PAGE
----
Before buying the magazine at Barnes and Noble today I looked at each article. $6.95 for a magazine is lot to spend on a magazine, at least for me. It will be easier to afford if the next president sends us all a thousand-dollar check each month. I mean that is so cool, a thousand dollars for every American every month. Two thousand dollars for a married couple. My wife knows that will happen; she says she is looking forward to the extra bit of money. His math backs it up; the mainstream media can't find a flaw. And, maybe we'll be able to keep our doctor. But I digress.
I was never really on the fence whether I would buy the current issue of the CRB. I had pretty much decided I was going to buy it even before I looked at it closely. I guess I just wanted to make sure there were at least half a dozen articles that I would enjoy.
But this made the decision a no-brainer. There's a five- or six-page review of three books with regard to Darwin.
I'm a Darwinist. I grew up on Darwin. I loved biology. I have a double-major in biology and chemistry. I never understood what "neo-Darwinism" meant. Maybe this CRB essay will explain it to me.
But that's not the reason I'm eager to read the essay.
Without the essay in front of me, I can't recall who wrote the review.
But a google review led me to the answer.
The google query: yale professor of computer science darwin book review in claremont review of books.
The result? This link: https://www.thecollegefix.com/famed-yale-computer-science-professor-quits-believing-darwins-theories/.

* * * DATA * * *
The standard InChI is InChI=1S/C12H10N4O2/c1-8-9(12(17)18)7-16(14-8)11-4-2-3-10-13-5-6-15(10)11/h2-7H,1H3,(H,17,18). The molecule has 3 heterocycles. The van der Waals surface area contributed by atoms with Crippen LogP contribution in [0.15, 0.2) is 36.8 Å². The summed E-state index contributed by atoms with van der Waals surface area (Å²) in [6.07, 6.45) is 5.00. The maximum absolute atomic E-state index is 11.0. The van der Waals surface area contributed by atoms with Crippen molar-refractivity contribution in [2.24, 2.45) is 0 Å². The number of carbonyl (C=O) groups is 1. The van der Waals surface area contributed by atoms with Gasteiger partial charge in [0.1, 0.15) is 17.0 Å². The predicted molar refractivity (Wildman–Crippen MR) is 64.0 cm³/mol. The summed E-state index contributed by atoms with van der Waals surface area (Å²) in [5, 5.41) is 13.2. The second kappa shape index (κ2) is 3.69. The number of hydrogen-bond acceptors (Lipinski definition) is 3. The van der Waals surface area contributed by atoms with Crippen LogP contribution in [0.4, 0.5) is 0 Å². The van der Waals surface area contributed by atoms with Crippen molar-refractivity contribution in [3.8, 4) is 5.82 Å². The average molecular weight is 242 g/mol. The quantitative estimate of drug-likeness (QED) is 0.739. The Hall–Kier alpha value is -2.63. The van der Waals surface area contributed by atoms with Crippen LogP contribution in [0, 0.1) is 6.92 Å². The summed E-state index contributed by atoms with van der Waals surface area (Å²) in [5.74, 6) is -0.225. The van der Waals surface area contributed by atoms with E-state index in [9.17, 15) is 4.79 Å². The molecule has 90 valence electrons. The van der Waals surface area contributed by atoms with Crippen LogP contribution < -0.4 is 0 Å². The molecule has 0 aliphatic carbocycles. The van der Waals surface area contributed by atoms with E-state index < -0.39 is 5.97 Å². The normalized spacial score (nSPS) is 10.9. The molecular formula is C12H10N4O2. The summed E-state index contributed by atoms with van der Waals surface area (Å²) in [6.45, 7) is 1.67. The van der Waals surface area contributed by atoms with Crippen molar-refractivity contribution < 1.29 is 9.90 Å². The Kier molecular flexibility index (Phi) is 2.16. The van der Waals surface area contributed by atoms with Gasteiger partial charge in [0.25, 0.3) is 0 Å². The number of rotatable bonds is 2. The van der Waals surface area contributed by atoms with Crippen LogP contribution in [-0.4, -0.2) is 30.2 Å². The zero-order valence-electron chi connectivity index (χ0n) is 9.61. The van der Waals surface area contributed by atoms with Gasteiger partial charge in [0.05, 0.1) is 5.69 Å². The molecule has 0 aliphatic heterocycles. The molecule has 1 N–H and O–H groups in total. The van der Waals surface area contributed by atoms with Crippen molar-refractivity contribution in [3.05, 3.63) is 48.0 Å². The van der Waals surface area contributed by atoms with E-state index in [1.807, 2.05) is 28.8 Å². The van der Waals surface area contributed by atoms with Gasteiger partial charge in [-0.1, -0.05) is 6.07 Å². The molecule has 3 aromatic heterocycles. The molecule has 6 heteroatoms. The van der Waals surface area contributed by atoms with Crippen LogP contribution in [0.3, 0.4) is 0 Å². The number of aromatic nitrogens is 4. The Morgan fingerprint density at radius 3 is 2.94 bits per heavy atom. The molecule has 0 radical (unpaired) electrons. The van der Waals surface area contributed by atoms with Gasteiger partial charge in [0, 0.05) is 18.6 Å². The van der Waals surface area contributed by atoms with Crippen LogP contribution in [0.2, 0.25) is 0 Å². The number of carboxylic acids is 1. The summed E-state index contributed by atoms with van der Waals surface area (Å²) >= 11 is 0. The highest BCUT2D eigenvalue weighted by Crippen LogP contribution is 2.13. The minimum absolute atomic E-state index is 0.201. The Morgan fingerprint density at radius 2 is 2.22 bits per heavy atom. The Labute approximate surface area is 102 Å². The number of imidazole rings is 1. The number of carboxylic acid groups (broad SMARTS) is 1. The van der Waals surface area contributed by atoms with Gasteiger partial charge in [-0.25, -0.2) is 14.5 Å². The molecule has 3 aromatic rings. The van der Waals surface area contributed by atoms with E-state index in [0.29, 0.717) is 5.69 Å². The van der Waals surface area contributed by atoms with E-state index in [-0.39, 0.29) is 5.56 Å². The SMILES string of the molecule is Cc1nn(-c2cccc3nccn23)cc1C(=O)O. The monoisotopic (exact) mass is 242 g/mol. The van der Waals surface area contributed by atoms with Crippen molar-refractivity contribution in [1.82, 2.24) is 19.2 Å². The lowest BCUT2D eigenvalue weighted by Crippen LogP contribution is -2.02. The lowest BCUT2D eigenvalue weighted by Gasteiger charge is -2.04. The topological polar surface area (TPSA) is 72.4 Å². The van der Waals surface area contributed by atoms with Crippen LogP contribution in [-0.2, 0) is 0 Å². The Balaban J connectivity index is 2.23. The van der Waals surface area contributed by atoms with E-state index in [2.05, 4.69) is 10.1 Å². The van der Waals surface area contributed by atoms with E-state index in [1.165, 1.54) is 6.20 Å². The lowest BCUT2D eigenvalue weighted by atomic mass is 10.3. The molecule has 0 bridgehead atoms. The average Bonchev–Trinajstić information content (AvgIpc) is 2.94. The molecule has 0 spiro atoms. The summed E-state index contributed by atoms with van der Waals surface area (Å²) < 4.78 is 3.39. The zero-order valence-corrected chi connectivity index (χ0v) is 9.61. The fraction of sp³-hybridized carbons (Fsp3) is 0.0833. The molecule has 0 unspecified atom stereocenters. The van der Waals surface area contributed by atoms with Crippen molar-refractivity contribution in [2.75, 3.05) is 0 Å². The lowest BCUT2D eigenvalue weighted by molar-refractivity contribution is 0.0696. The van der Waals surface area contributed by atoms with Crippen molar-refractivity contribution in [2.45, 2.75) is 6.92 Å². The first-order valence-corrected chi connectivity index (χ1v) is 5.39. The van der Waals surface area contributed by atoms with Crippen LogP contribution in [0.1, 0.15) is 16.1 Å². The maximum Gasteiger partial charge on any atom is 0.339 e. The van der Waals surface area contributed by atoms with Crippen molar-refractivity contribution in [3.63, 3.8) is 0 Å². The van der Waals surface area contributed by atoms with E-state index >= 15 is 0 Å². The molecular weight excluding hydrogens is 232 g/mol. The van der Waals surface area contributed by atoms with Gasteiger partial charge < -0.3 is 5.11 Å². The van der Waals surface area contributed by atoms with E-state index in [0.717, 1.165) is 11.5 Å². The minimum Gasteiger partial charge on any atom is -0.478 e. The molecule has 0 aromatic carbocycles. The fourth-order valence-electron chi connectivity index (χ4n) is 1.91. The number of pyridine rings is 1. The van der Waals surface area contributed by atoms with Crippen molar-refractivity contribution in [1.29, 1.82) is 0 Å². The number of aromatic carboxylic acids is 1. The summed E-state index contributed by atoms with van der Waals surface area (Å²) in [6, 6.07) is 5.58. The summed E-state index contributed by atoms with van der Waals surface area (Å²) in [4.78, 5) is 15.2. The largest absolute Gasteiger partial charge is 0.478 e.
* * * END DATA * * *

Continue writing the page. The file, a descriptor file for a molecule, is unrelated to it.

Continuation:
By the way, a google search for either, "Bakken oil blog" or "Bakken oil blogs": the "milliondollarway" is still #1. LOL.
From the linked article:
The origin of species is exactly what Darwin cannot explain’Two comments:
David Gelernter, a famed Yale University professor, has publicly renounced his belief in Charles Darwin’s theory of evolution, calling it a “beautiful idea” that has been effectively disproven.
Gelernter, who is known for predicting the World Wide Web and has developed many complex computing tools over the years, is today a professor of computer science at Yale, chief scientist at Mirror Worlds Technologies, member of the National Council of the Arts, and a prolific author.
In May, the Claremont Review of Books published a column by Gelernter headlined “Giving Up Darwin.” In it, he explained how his readings and discussions of Darwinian evolution and its competing theories, namely intelligent design, have convinced him Darwin had it wrong.
- "David Gelernter, who is known for predicting the World Wide Web" -- I thought that was Algore -- but close reading -- Algore didn't predict the World Wide Web, he invented it; and,
- now if only Gelernter would write a similar essay on global warming
I can't wait to sneak the magazine into the house.
I think it's important to stress that just because one no longer "accepts" Darwin's theory does not mean that the only alternative is an intelligent designer. I would argue that if Darwin's theory fails to explain the origin of life we need to look for another theory.
A bit of trivia. Every life form on earth "relates."
Think about that.
In the final scene in the movie "Encounters of the Third Kind" (one can also say this about the bar scene in "Episode IV of Star Wars"), every "alien" life form "related" to life forms we know on earth. A symmetrical body type with a definite top and bottom, or head and butt. Interesting, huh?